Regardless of what final action is taken, gifting will remain one of the best methods for transferring assets as long as there isn’t a permanent repeal of the estate tax.

    The reason for this is that, when a taxable gift is made, the amount of the gift tax isn’t counted when the gift is valued. For example, a $1 million taxable gift will incur taxes of $435,000, for a total cost of $1,435,000. The $435,000 tax isn’t part of the gift value. But if there were no gift, the entire $1,435,000 would be transferred at death and hit with the estate tax.

    Continuing this example by taking into account the time value of money will help explain the difference. Let’s say this gifted cash earns the same return (let’s assume 6%) as it would if left inside the estate. The $1 million (after taxes) gift has a value in 10 years of $1,790,848. If no gift had been made, the estate retains the $1,435,000, which has an estate value in 10 years of $2,569,866. The estate tax on $2,569,866 is $1,258,426, leaving heirs with a net of $1,311,440. This is $479,408 less than the gifted value of $1,790,848. Gifts provide excellent estate planning.

    I bring this up in the context of life insurance because aversions to paying gift taxes for the payment of premiums leads some individuals (and some advisors) into using misunderstood life insurance financing methods, such as split-dollar life insurance and premium financing.

    It has been my experience that these financing methods turn messy, primarily because they are not well understood. Whenever possible, these situations should be confronted by analyzing the advantages of stepping up to the plate and making the gifts and paying the taxes to clear up debts so the policies can become financially sound.

    The often misunderstood benefit of taxable gifts also causes some individuals to miss the good planning opportunity of continuing to pay participating whole life premiums rather than giving in to their fondness for having the premiums offset by dividends. A review several years ago of a policy using premium offset showed that if the $280,000 annual premiums were paid, with gift taxes of $140,000, the increase in the death benefits and the gift/estate tax differences produced a $1 million net advantage at the client’s life expectancy in 11 years.

    If you are convinced that estate tax repeal isn’t going to happen, it is a good time to think about gifting for life insurance funding.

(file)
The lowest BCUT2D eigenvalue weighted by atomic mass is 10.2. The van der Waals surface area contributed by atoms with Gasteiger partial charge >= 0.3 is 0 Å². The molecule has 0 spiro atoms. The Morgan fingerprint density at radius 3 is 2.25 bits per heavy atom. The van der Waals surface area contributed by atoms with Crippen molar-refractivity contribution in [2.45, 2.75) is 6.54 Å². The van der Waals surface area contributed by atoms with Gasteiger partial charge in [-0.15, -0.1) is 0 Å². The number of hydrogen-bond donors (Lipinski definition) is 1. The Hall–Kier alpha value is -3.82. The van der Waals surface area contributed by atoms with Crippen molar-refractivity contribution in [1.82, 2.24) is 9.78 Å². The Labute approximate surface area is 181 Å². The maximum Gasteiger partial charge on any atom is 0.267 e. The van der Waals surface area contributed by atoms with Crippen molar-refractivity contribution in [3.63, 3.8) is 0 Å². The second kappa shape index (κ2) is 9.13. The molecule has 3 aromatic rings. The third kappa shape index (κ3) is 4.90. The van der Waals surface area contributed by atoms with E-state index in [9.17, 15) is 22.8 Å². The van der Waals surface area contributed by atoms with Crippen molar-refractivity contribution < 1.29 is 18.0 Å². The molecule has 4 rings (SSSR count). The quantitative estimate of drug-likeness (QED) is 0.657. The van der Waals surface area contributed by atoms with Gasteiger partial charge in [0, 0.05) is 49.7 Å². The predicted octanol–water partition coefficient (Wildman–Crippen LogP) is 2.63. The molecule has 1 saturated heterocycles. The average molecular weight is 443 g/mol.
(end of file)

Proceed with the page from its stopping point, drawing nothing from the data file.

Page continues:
Tax-Deferred Cash Value

    Primary income earners who have maxed out their qualified plan contributions but still are able to invest/save for the medium term to long term and need family protection life insurance should consider the wonderful tax advantages of participating whole life on a super-funded basis.

    Let’s say John, age 42, needs $3 million of principal to protect his family, and has a $50,000 budget for investing/saving to age 65. His $50,000 can be applied to a maximum wholesale version of whole life with initial death benefits of $2.5 million, with the balance of the $3 million need ($500,000) purchased as 20-year term insurance.

    Based on current dividend values, beginning at age 66 John can withdraw his cost basis of $1,150,000 tax-free in 15 installments of $76,667, and at his life expectancy have a death benefit of $7,288,318. All this represents a 6.9% tax-free yield on this asset from beginning to end.

    This whole life asset is protected against significant inflation, as the dividend is reset each year and would rise during inflationary times as interest rates increase. This dual-purpose life insurance asset provides significant safety and an excellent long-term return.

    Avoid Tax Deductible Schemes

    We are into the fourth decade of various schemes promising tax-deductible premiums via Section 79 plans, welfare benefit plans (419 and VEBA) and abusive defined-benefit pensions, to name a few.

    All of these plans have been crushed by the IRS, with many participants paying a heavy price for believing such false claims. No doubt the designers are hard at work right now devising new schemes that will likely suffer the same fate as the predecessors.

    Except for the first $50,000 of group life insurance, there are no legitimate tax-deductible life insurance programs. Save yourself time, and possibly considerable expense, by throwing out anyone who makes tax-deductible premium claims.